“It was when we went to record when everything fell apart and I found myself in an extremely awkward position. I was on my own and felt hated by the guy recording us. It was one of the worst experiences that I have ever had. That ended me and Terri’s friendship for a few years. I felt betrayed by it all. I started rehearsing and putting out 7”s with Jim [Sadist] from Nunslaughter on drums but I really wanted to put out a full-length. I had unrecorded songs from over the years and wanted to get them properly recorded. Originally I was thinking this full-length would be the last Derkéta recording and I wanted to end it with Terri since she was there in the beginning. By this time she and I had made peace and she still had a love for the older style of death metal, so after five years of me talking to her about it, she finally decided to record it with me. Once we mentioned it to Robin [Mazen, bass], she immediately said for us to just reform completely with Mary [Bielich, guitar], play some live shows and keep it going. Unfortunately Terri only agreed on doing the album because she doesn’t have the time to play shows.”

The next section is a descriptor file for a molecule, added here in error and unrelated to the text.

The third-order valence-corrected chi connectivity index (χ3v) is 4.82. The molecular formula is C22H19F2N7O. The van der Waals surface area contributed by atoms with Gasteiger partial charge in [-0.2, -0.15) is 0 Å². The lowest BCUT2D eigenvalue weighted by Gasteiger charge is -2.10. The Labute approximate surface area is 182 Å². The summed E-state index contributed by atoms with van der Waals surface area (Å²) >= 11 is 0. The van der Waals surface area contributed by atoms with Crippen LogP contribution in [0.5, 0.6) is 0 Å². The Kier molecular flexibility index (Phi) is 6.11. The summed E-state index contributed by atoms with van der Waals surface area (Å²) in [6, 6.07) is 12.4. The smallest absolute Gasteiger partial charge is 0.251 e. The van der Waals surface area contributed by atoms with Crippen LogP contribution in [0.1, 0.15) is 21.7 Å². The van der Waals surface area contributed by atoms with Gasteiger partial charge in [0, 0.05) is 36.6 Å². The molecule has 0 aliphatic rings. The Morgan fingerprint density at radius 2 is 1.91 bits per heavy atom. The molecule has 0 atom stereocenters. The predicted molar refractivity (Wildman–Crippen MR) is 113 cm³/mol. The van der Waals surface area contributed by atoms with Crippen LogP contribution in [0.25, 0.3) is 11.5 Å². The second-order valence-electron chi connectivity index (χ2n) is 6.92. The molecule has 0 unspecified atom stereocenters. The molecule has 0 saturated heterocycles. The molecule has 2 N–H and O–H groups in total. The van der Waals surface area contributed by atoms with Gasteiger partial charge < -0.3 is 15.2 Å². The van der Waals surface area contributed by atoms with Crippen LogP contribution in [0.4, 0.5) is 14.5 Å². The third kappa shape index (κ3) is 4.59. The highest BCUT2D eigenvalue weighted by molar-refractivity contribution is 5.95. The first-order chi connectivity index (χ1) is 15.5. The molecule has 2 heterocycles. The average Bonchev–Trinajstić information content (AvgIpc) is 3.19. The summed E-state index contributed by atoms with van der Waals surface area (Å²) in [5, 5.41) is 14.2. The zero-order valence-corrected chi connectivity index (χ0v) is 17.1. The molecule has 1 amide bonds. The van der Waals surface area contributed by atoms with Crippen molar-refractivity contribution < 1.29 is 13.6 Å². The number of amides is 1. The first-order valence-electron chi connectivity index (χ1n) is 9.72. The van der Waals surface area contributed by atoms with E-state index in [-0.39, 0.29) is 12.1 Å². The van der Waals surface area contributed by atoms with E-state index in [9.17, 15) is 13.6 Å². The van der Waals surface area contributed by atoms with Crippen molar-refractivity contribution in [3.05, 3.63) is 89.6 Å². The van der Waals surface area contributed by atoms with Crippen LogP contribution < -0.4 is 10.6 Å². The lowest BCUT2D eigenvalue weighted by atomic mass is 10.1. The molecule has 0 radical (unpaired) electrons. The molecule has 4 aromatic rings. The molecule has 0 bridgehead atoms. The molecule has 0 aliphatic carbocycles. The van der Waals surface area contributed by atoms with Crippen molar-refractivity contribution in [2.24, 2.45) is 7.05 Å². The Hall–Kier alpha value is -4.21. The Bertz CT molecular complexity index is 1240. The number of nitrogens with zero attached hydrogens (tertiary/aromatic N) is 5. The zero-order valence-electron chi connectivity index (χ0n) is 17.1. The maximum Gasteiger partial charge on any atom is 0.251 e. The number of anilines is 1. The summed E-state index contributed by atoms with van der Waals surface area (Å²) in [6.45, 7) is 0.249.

A local promoter put them in touch with now-drummer Mike Laughlin of Creation Is Crucifixion Is Creation (ex-Cattle Decapitation), and the rest is recent history. ‘In Death We Meet’ was released earlier this summer, and made it deadly apparent that the addition of Mike was just what the doctor ordered. In the liner notes for the album, Sharon cited the untimely passing of a close family friend as the inspiration she needed to bring Derkéta back from the dead. She dedicated a song to her friend Dara too, one that shows a raw, intensely personal edge seldom seen in the context of death metal lyrics.